Seat Belt Buckle Performance in High Energy Wheel-to-Ground Impacts 2005-01-1709
For more than 20 years, field research and laboratory testing has consistently demonstrated that wearing a seat belt dramatically reduces the risk of occupant death or serious injury in motor vehicle crashes. The injury prevention benefits of seat belts require that they remain fastened during collisions. Federal Motor Vehicle Safety Standards and SAE Recommended Practices set forth seat belt buckle performance requirements to ensure proper buckle performance in accident conditions. Numerous analytical and laboratory studies have investigated buckle inertial properties. While studies have shown that current buckle designs have inertial release thresholds well above conditions believed to occur in real-world crashes, there is limited data characterizing severe wheel to ground impacts.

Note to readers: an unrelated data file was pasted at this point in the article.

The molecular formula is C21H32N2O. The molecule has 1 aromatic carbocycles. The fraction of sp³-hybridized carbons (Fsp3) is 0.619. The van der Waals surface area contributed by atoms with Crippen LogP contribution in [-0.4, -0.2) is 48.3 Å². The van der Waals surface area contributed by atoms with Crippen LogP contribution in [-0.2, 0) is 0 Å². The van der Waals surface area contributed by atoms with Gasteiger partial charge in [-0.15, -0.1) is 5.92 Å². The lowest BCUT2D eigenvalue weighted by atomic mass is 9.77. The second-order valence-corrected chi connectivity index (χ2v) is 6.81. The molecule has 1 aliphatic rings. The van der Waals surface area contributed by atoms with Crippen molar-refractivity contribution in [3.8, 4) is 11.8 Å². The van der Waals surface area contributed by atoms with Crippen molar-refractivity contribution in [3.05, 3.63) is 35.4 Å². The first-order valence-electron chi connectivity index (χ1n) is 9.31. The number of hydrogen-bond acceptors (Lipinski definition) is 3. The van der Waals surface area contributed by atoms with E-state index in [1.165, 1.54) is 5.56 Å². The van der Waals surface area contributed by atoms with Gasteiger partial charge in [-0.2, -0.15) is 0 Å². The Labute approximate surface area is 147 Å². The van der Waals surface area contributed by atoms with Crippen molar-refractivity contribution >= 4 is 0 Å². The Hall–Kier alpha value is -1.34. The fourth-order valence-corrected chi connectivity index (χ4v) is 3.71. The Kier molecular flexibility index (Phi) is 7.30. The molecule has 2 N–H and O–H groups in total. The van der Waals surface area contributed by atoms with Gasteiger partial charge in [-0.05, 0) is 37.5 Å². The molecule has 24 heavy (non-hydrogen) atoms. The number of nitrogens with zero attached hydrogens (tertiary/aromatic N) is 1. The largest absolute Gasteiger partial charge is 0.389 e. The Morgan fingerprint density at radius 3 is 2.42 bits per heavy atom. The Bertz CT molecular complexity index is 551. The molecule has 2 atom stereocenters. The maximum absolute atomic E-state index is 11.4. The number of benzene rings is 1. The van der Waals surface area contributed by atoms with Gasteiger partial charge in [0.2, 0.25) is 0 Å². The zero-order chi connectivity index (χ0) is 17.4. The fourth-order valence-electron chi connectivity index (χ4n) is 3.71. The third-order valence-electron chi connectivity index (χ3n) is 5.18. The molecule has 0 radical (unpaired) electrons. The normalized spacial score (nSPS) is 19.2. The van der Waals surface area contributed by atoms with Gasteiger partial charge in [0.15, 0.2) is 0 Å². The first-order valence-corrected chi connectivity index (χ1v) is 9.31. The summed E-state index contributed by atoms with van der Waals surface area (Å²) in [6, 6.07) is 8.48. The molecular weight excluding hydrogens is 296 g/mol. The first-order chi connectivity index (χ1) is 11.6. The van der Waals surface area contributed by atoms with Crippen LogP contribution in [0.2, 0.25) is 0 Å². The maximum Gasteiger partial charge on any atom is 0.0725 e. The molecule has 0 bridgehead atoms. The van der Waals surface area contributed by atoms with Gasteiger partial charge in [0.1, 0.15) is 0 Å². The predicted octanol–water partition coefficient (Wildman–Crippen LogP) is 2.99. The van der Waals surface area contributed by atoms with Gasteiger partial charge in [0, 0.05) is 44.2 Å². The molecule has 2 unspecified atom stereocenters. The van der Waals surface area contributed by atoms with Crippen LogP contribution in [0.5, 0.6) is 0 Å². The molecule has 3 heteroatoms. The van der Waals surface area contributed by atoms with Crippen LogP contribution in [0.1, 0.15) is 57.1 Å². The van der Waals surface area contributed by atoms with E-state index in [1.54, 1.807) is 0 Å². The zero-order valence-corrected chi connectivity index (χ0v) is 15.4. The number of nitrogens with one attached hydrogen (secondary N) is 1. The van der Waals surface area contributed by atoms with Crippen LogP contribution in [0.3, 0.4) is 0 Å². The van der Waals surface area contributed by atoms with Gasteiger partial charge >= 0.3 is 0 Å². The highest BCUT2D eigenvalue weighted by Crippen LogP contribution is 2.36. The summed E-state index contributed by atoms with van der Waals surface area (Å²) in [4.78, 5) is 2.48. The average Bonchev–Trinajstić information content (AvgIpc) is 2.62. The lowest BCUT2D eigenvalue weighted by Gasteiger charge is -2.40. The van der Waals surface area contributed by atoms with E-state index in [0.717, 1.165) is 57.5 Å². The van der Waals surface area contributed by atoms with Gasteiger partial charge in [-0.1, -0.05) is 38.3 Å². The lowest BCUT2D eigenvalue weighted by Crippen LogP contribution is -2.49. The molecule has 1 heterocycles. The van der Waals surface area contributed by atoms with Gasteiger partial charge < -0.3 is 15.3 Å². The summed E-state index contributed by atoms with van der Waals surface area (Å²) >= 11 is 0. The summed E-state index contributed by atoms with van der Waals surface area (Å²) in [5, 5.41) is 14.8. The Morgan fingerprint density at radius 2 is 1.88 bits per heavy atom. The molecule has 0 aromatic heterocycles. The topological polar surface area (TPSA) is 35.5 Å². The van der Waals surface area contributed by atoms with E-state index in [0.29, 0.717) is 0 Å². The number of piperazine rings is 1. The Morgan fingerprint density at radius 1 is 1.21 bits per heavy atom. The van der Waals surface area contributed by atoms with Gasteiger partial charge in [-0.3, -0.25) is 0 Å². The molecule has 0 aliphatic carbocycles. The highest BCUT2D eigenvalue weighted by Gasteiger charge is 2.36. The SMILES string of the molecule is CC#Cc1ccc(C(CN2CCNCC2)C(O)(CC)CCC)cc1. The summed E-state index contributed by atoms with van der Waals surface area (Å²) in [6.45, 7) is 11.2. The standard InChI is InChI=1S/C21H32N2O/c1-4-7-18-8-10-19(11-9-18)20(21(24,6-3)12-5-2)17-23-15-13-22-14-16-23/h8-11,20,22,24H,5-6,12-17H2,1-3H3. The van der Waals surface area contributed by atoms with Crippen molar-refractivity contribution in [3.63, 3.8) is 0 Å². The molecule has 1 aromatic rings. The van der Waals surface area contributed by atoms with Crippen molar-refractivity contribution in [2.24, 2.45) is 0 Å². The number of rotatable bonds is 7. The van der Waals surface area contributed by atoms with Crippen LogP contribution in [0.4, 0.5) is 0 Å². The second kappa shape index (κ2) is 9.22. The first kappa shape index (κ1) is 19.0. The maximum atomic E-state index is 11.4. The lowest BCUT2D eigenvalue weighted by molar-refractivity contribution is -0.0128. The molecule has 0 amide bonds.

This study investigates seat belt buckle responses to severe wheel to ground impacts. This is accomplished through the analysis of accelerations during full vehicle drop tests. Amplification of the amount necessary for seat belt buckle inertial release did not occur. These tests also confirm that the magnitudes and durations of the accelerations recorded at the buckle were well below those necessary for inertial release. While no simulation can replicate all field crash scenarios, the acceleration analyses can provide engineers with an effective diagnostic tool for assessing seat buckle performance in realistic high energy crash scenarios.